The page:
RYANAIR HAS AXED A NET 222 ROUTES FOR THIS SUMMER - An analysis of internal aviation industry data has uncovered the full extent to which Ryanair has overhauled its low fares business model. The analysis, provided to The Irish Times by specialist aviation industry website anna.aero, illustrates the extent to which the airline is abandoning its old policy of pursuing growth primarily by flying to secondary airports located miles from major cities. Using data obtained from Innovata, the company to which most global airlines report changes to their route networks, the website has found that Ryanair axed a net 222 routes for this summer, even after launching 138 new routes. Most of the routes axed are to outlying airport. The analysis underscores how much the airline is shifting its capacity to some of the biggest airports in major European cities, which it typically eschewed until the company changed its model last year after a series of profit warnings. Using analysis of all of Ryanair’s routes for August 2014 compared with the same month last year, anna.aero says Ryanair axed its flights from 10 European airports, including Doncaster in England, as well as several tiny airports in southern Sweden. Capacity has been dramatically scaled back at scores of other airports. Another 10 airports have been added to its network, most of which are the main airports at some of the biggest cities in Europe, such as Rome’s Fiumicino, Brussels, Athens, Lisbon and Prague.
'PRESIDENT'S BOOKSHOP' RENEGOTIATES DEBTS - One of the country's most celebrated book businesses, Kenny's bookshop in Galway, has secured its future after negotiating a significant write-down on its crippling bank debt. Kenny's bookshop was established in 1940 in Galway and President Michael D Higgins has had close ties with the shop, says the Irish Independent. The business has been loss-making in recent years and has breached the terms of its banking facilities in 2011 and 2012. At the end of December 2012, Kenny's Bookshops & Art Galleries (Holdings) Ltd had loans and overdrafts totalling €8.52m. But according to a note filed with the accounts: "Subsequent to year end, the company concluded negotiations with its lenders and a settlement, which includes a significant debt waiver, was agreed. "This settlement is in the final stages of implementation. The remaining debt has been refinanced with another banking institution," the note says.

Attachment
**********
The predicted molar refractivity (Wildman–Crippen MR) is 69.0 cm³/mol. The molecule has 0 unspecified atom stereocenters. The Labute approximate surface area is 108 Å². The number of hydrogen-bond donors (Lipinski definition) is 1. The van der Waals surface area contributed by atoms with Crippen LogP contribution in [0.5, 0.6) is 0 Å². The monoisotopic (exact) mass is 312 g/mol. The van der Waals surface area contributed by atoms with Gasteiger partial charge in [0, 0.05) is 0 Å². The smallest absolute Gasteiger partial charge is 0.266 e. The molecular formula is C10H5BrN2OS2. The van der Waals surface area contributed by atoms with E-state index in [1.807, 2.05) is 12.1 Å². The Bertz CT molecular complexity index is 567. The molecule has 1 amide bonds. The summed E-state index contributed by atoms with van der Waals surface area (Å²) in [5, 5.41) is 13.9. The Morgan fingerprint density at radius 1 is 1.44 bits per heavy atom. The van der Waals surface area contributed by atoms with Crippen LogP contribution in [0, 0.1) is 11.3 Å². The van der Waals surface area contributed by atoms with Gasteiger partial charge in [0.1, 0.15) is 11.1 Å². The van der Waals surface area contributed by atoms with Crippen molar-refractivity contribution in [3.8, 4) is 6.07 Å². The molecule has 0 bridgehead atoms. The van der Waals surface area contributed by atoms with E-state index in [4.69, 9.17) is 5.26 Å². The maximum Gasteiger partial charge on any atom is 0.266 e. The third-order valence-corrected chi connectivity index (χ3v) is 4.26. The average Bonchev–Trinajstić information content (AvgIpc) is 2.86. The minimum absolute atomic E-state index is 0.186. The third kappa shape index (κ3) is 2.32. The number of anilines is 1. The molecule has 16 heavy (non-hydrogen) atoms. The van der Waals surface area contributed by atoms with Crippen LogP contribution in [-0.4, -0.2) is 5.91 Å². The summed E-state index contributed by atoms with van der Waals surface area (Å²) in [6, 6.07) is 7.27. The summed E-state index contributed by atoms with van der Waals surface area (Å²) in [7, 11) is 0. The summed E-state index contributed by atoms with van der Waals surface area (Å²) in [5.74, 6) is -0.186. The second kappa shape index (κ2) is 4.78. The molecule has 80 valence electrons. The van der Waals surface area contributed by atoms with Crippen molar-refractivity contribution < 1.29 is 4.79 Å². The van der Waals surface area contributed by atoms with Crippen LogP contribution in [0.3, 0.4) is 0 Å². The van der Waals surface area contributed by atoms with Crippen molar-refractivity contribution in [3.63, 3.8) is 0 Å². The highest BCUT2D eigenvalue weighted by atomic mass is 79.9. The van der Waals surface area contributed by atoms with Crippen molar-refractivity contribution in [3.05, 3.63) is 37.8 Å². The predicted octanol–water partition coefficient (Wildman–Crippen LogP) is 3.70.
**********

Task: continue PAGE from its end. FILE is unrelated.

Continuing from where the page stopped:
NOONAN WARNS AGAINST REFORM FATIGUE - Finance Minister Michael Noonan warned against the dangers of reform fatigue but said the euro zone must plough ahead with fiscal consolidation and measures to improve competitiveness, says the Irish Examiner. Speaking at an event in European Union House in Dublin last night, Mr Noonan said that there is a real risk that eurosceptic parties will make considerable gains in the forthcoming European Parliament elections as unpopular tax hikes and spending cuts increased social and political unrest in some countries. “Nevertheless, I believe that the majority of EU citizens want to build a stronger Europe, and that the centrist pro-EU parties stand to maintain the majority of seats in the European Parliament,” he said. “The fiscal consolidation and structural reforms undertaken in Europe have created the basis for recovery. As I have outlined, there are increasing signs that the European economy has reached a turning point. But it is too early to declare victory... We must continue working to modernise the European economy, for sustainable growth and job creation.” Eurosceptic parties such as Ukip in Britain and Marine Le Pen’s Front National in France are both on course to make significant gains in the parliamentary elections. Ms Le Pen wants to take France out of the single currency.
REPORT SLAMS US TOBACCO CHILD LABOUR - Children who cannot legally buy cigarettes harvest tobacco, use heavy machinery and climb into barn rafters to dry leaves. During shifts as long as 12 hours, these workers - some as young as seven - are exposed to nicotine, pesticides and extreme heat. These are not dispatches from Malawi or Kazakhstan, but a Human Rights Watch report on the US, where the world’s biggest tobacco companies, including British American Tobacco, Philip Morris International, Japan Tobacco and Altria, buy some of their leaves. The Financial Times says that the report highlights an area of reputational risk for an industry that is already spending billions of dollars a year complying with a patchwork of national and international regulations. Specific numbers are not tracked, but hundreds of thousands of children are believed to work on US farms growing all kinds of crops, from tomatoes and berries to cotton and tobacco. HRW interviewed 141 children between the ages of seven and 17 working on tobacco farms in four US states. Young agricultural workers face higher rates of death and injury than their peers, and tobacco carries added risk from nicotine. But there is little consensus on industry-wide child labour policies. India, Brazil and Russia have banned anyone under 18 from working with tobacco, but in the US, children as young as 12, and sometimes younger, can work on farms.